From the conference venue of Taets, located in an industrial monument at the border of the NorthSea Canal in Zaanstad, we present our live blog. The conference Port&City: Connected Energy is opened by Dick Emmer, Alderman for Sustainability of Zaanstad. “To build the new energy system we need we will have to find new types of collaboration with our partners, and even reinvent ourselves”, he states.
Hans van den Berg, director manufacturing of Tata Steel at IJmuiden, is the first keynote speaker. You find his presentation here. Tata Steel Ijmuiden is a highly integrated steel factory at a very favourable location. Tata wants to stay producing at this location, and shows that by investing heavily in production facilities and in sustainability. The energy efficiency of the factory has improved by more than 30% in the last 25 years. No less than 350 research workers are busy devising new products and improve processes. The company is focusing now on reusing the massive amount of residual heat produced in the different stages of steel production.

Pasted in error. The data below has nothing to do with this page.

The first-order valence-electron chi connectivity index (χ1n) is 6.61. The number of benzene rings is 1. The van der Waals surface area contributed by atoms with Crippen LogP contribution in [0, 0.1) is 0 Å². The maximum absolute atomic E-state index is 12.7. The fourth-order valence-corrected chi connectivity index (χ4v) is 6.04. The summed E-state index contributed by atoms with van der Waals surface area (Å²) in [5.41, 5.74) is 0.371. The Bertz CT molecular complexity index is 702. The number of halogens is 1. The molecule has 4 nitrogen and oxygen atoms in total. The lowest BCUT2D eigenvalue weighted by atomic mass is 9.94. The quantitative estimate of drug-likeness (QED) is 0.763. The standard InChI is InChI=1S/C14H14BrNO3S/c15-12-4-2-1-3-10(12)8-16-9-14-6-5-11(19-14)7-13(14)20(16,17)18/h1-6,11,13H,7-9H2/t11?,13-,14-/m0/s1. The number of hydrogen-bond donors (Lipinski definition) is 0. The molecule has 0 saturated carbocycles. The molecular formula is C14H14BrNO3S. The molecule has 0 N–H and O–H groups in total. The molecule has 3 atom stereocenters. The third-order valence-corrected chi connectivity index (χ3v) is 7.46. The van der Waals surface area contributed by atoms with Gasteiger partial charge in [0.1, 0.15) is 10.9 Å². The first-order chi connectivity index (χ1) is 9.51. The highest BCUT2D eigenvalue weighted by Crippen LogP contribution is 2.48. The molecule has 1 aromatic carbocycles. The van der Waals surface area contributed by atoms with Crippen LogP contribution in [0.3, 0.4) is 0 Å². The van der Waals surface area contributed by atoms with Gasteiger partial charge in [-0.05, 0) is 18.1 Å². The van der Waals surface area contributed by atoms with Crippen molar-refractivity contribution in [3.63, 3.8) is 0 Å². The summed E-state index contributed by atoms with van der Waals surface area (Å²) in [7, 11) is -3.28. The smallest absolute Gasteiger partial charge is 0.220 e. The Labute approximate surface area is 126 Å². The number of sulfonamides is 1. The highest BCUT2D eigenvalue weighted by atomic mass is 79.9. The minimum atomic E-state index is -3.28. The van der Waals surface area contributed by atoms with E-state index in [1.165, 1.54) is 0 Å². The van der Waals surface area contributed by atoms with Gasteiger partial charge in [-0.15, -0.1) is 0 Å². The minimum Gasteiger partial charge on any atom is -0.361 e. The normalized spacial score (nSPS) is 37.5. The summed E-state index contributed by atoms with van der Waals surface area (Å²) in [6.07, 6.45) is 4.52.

Up till now, about one third of this heat can be reused in the production process, while at least 10% is readily available for district heating or other purposes. But who is going to take the lead and take care of the initial investments needed to start this heating grid? The regulatory framework is not really supportive, Mr Van den Berg remarks. For example, the heat delivered to a district heating system by Tata cannot get the label ‘sustainable’, which would help Tata reach its emission goals.
Michel van der Linden from the Municipality of Kalundborg gives a presentation about the famous example of industrial symbiosis located in this Danish city. Kalundborg is a modest harbour town, with only 50.000 inhabitants, located on the island of Zealand not far from Copenhagen. Around the refinery of StatOil and the coal fired power station of Dong Energy, a large industrial complex has developed. Seven big companies have formed a cooperation that actively supports the exchange of resources and energy between the partners. This exchange has evolved gradually and organically from the Sixties. Now, at least 50 resources are exchanged, reinforcing the profitability of all the participants. Also, it creates more security of supply, and enhances the competitive edge of the companies involved.